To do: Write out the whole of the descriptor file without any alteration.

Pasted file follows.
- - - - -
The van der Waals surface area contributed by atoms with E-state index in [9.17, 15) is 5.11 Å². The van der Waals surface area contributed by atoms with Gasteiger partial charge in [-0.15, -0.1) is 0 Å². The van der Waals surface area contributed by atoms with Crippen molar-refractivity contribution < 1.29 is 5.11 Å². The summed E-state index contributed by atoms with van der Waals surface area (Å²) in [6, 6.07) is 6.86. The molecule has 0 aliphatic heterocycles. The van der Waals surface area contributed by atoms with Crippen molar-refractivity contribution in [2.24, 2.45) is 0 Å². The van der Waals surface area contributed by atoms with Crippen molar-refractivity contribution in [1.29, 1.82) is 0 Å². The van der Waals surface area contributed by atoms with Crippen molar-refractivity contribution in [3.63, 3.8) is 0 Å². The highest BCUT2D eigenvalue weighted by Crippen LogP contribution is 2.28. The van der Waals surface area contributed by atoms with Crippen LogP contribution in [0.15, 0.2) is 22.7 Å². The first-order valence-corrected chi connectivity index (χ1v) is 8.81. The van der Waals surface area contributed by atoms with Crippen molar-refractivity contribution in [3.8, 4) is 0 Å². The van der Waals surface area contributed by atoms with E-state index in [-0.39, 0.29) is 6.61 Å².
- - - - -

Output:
The van der Waals surface area contributed by atoms with E-state index in [9.17, 15) is 5.11 Å². The van der Waals surface area contributed by atoms with Gasteiger partial charge in [-0.15, -0.1) is 0 Å². The van der Waals surface area contributed by atoms with Crippen molar-refractivity contribution < 1.29 is 5.11 Å². The summed E-state index contributed by atoms with van der Waals surface area (Å²) in [6, 6.07) is 6.86. The molecule has 0 aliphatic heterocycles. The van der Waals surface area contributed by atoms with Crippen molar-refractivity contribution in [2.24, 2.45) is 0 Å². The van der Waals surface area contributed by atoms with Crippen molar-refractivity contribution in [1.29, 1.82) is 0 Å². The van der Waals surface area contributed by atoms with Crippen molar-refractivity contribution in [3.63, 3.8) is 0 Å². The highest BCUT2D eigenvalue weighted by Crippen LogP contribution is 2.28. The van der Waals surface area contributed by atoms with Crippen LogP contribution in [0.15, 0.2) is 22.7 Å². The first-order valence-corrected chi connectivity index (χ1v) is 8.81. The van der Waals surface area contributed by atoms with Crippen molar-refractivity contribution in [3.8, 4) is 0 Å². The van der Waals surface area contributed by atoms with E-state index in [-0.39, 0.29) is 6.61 Å².